Growing Brussel Sprouts

Discussion in 'Gardening & Plant Propagation' started by Rita, Oct 24, 2004.

  1. Rita

    Rita Well-Known Member Supporter

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    Has anyone had experience (good or bad) growing brussel sprouts. ? I am not real crazy about the ones you buy in the store but since everything tastes better fresh from the garden thought I would try some. I will read up on how to grow them but just thought maybe I could get some homegrown info. Are they started from seed or plants? I thought they might add another vegetable to our menu. thanks, Rita in TN
     
  2. Marcia in MT

    Marcia in MT Well-Known Member Supporter

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    If you can grow cabbage, broccoli, and cauliflower, you can grow brussels sprouts -- they're in the same family and have similar requirements. Plants can be started from seed, or sometimes you can find them locally as plants.

    The "sprouts" form at the leaf axils, where the leaf stem meets the plant stem. They're usually picked after the weather turns cold in the fall, as after it cools down they are at their tastiest. Some advocate waiting until after frost to pick them, but we start earlier and don't notice much difference as long as its cold enough, long enough.
     

  3. moonwolf

    moonwolf Well-Known Member

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    Rita,
    There is no comparison of a good home grown variety of brussel spouts to those commercially offered on the grocery shelf. I know that brussel sprouts are sweeter and better tasting after nipped by a couple of frosts.
    To get faster ripening and bigger heads, remove the growing leaves just below each bud as it's formed. By seasons end your plants look like a small palm tree. Don't remove the top leaves or if there is a tip bud.
    I'm not sure about your zone or climate, but here in zone 2b, brussel sprouts as a cool crop is ideal. The best results I've seen from past experience is with a variety called 'Oliver'.

    Rich
     
  4. Rita

    Rita Well-Known Member Supporter

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    Thanks for the information. I sure will try some Oliver sprouts this coming Spring! I have never seen them in the garden centers so will start them myself. Rita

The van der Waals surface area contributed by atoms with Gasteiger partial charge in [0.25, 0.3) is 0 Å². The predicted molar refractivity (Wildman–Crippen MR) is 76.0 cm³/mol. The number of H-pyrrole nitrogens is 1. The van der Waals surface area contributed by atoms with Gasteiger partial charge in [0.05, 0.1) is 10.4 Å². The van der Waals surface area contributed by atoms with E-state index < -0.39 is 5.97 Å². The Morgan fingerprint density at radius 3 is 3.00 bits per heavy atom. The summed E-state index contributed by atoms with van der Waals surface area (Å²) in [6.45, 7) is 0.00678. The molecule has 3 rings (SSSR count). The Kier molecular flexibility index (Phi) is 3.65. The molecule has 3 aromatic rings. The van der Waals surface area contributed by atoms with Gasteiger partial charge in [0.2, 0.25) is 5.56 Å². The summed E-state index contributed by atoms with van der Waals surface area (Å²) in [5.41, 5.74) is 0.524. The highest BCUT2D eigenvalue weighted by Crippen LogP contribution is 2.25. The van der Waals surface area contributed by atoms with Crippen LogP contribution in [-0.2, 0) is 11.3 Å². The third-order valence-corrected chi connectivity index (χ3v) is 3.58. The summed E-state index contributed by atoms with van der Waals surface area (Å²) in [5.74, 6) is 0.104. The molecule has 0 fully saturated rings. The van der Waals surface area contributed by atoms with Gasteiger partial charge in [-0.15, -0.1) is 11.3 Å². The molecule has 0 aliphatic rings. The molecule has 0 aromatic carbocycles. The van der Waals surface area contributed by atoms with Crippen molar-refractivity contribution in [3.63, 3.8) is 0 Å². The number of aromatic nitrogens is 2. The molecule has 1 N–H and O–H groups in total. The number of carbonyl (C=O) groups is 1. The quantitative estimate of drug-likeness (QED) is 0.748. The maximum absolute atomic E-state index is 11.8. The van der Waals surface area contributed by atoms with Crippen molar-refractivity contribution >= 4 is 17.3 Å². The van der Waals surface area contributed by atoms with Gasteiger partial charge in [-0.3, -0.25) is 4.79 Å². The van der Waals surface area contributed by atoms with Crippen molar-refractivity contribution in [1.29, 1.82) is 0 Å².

5. treeguy

    treeguy Active Member

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    Brussel sprouts like a nuetral to slightly alkaline soil...ph of 7 to 7.5 and full sun, however they can take cold quite well.if you have alot of wild strawberries yhen your soil ph is low. If you have alot of clover then your soil is probably more sweet. use wood ashes if you have them. when it comes time to harvest them, pull them up out of the ground, brush off the dirt from the roots and hang them upside down in a shed...unheated is great.they will continue to grow some in the shed and the frost makes them sweeter tasting, and you can enjoy well into winter.
     
  6. treeguy

    treeguy Active Member

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    almost forgot.... spray with hot pepper spray to kill cabbage lopers. you can make it yourself with hot peppers garlic and a few drops of dish soap per gallon, as a spreader.
     
  7. Rita

    Rita Well-Known Member Supporter

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    Treeguy, Thanks for those great hints. We definitely have acid soil so I'll use our wood ashes. They certainly are unusual plants to be able to hang them and use them during the winter. We are fairly mild here and I will check to see how long I can leave them in the garden in the Fall. Rita
     
  8. sisterpine

    sisterpine Goshen Farm Supporter